Mary and Richard Taylor discovered this area when they started looking for a getaway within an hour’s drive of their Mobile home. They didn’t want anything showy, just a house that blended with its setting and exuded a sense of history. “We like original things and always wanted the charm of an older house,” Mary says. After searching for more than a year, the Taylors came up empty-handed. “Everything we found was either too dilapidated or not suited to our needs,” Mary says.
Then they approached longtime friend and renowned Mobile architect Pete Vallas, who said, “Let’s build! We’ll create the feeling of a house that has always been there.” So history took shape out of thin air.
“The idea was to keep the sentiment of a small, early-1900s cottage that would have been present in this area,” Pete says. To lend the authenticity of an older structure, he designed a house that looks as though it grew with several small additions. “We modeled it after the renovations an original two-bedroom home would have endured over time,” Pete says. “To further the aged feel, we used as much salvaged wood as we could find.” Interior windows and doors reinforce the idea that the house was not completed at once. “We didn’t use drywall,” Pete says. “Instead, we went with wood boards—some turned horizontal, others vertical—and decided against caulking the joints. We liked the cracks.” The haphazard effect works.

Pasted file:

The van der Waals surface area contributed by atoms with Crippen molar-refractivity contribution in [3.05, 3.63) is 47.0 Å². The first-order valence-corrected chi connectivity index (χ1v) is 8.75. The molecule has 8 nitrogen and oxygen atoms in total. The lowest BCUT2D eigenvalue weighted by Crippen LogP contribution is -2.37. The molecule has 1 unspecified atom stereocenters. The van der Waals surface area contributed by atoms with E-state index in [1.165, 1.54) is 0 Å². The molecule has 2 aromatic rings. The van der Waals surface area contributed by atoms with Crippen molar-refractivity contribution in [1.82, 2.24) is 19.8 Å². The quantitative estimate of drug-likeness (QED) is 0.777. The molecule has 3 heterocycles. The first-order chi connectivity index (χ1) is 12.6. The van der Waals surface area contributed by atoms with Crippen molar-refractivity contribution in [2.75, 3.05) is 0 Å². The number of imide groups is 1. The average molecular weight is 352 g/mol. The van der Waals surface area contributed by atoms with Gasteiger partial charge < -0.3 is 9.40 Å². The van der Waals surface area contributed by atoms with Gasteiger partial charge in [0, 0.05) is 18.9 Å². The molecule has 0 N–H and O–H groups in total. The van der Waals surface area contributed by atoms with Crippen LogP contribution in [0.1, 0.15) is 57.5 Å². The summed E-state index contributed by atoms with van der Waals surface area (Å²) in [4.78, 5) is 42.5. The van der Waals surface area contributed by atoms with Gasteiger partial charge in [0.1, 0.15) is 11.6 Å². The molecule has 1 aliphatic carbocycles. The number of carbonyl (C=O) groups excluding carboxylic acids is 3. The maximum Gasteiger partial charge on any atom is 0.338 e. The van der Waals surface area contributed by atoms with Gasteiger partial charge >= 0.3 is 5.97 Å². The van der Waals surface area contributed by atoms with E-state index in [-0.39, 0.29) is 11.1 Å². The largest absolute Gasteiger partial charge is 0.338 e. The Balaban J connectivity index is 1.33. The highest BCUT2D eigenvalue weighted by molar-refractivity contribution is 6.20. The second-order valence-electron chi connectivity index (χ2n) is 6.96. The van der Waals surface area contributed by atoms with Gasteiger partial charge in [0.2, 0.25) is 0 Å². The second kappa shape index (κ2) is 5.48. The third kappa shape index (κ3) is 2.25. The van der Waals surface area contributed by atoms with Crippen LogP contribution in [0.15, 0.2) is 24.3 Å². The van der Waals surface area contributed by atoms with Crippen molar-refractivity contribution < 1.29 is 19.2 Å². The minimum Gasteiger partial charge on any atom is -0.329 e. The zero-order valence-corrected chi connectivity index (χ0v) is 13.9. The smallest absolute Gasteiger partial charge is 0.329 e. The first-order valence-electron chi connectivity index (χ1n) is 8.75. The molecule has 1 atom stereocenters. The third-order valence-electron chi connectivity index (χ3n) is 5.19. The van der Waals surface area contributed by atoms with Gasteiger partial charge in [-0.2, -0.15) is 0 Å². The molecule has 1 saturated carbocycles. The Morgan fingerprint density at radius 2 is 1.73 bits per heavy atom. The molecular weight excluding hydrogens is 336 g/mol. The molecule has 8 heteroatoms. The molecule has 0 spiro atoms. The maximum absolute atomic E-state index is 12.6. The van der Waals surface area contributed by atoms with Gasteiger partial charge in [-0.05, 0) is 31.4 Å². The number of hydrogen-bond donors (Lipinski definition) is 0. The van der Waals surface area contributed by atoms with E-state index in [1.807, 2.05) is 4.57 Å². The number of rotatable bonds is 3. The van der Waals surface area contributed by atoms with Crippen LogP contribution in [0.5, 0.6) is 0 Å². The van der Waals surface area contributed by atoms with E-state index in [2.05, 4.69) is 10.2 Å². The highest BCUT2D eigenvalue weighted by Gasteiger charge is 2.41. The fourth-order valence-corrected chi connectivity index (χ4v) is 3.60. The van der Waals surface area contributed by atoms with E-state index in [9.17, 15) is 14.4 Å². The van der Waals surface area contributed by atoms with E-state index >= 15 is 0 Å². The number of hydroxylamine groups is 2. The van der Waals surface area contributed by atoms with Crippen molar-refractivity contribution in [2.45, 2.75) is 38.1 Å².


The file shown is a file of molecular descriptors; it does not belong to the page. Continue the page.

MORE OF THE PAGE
The completed plan seems surprisingly ordered. The windows and doors align along a single axis to permit views from one room through another. (Historically the arrangement improved ventilation; now the configuration affords each room more light and a water view.)
On the design front, the Taylors looked no further than their circle of close friends. While Mary has a keen eye for style, dressing the home’s interiors wouldn’t have been nearly as fun without the help of her friend and Mobile-based decorator Trini Bryant. With a glass of wine in one hand and swatch books in the other, Mary and Trini set out to create a comfortable, stylish home. They coated the floors, ceilings, and walls in white, allowing the water views and vibrant artwork to take center stage. In the living room, chic, slipcovered furniture stands near an all-masonry fireplace constructed of salvaged brick. Nearby, sleek red leather chairs, a Barcelona stool, and an oversize drum shade make a contemporary statement without diminishing the laid-back charm. “We thought we’d throw in a few modern pieces just for fun,” Trini says.
Even mishaps added to the worn-in look of the cottage. During transport to Orange Beach, the red leather chairs toppled from a pickup truck. No one in the Taylor family seemed concerned. Richard shrugged it off with a grin and said, “Oh well, it’ll just make the pieces look older.”
So maybe the cracks in the walls, quirks in the boards, and imperfections in the furniture satisfy nostalgia. Maybe the floor plan alludes to a fictitious past. But the open door and the friends on the dock keep the Taylors’ eyes firmly on the future.